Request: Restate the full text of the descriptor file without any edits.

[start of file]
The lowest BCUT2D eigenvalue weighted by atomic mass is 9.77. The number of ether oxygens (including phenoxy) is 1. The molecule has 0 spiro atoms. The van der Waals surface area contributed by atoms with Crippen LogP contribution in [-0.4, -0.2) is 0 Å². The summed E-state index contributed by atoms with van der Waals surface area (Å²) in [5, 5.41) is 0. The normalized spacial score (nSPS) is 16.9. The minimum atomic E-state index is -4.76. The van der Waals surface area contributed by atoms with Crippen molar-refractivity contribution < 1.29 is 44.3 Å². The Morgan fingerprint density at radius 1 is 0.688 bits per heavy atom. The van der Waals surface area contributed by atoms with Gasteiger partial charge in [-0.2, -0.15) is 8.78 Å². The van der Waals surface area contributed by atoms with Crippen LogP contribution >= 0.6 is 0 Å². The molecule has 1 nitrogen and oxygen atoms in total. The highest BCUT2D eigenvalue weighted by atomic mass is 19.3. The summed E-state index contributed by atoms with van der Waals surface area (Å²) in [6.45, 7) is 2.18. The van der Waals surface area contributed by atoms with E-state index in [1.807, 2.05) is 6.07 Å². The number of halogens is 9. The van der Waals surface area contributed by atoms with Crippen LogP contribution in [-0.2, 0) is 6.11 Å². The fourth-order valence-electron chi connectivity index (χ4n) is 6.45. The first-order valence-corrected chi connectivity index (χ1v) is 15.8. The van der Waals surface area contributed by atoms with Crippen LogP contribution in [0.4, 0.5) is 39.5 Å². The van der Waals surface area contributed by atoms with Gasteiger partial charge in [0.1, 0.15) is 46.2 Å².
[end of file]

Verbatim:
The lowest BCUT2D eigenvalue weighted by atomic mass is 9.77. The number of ether oxygens (including phenoxy) is 1. The molecule has 0 spiro atoms. The van der Waals surface area contributed by atoms with Crippen LogP contribution in [-0.4, -0.2) is 0 Å². The summed E-state index contributed by atoms with van der Waals surface area (Å²) in [5, 5.41) is 0. The normalized spacial score (nSPS) is 16.9. The minimum atomic E-state index is -4.76. The van der Waals surface area contributed by atoms with Crippen molar-refractivity contribution < 1.29 is 44.3 Å². The Morgan fingerprint density at radius 1 is 0.688 bits per heavy atom. The van der Waals surface area contributed by atoms with Gasteiger partial charge in [-0.2, -0.15) is 8.78 Å². The van der Waals surface area contributed by atoms with Crippen LogP contribution >= 0.6 is 0 Å². The molecule has 1 nitrogen and oxygen atoms in total. The highest BCUT2D eigenvalue weighted by atomic mass is 19.3. The summed E-state index contributed by atoms with van der Waals surface area (Å²) in [6.45, 7) is 2.18. The van der Waals surface area contributed by atoms with E-state index in [1.807, 2.05) is 6.07 Å². The number of halogens is 9. The van der Waals surface area contributed by atoms with Crippen LogP contribution in [-0.2, 0) is 6.11 Å². The fourth-order valence-electron chi connectivity index (χ4n) is 6.45. The first-order valence-corrected chi connectivity index (χ1v) is 15.8. The van der Waals surface area contributed by atoms with Crippen LogP contribution in [0.4, 0.5) is 39.5 Å². The van der Waals surface area contributed by atoms with Gasteiger partial charge in [0.1, 0.15) is 46.2 Å².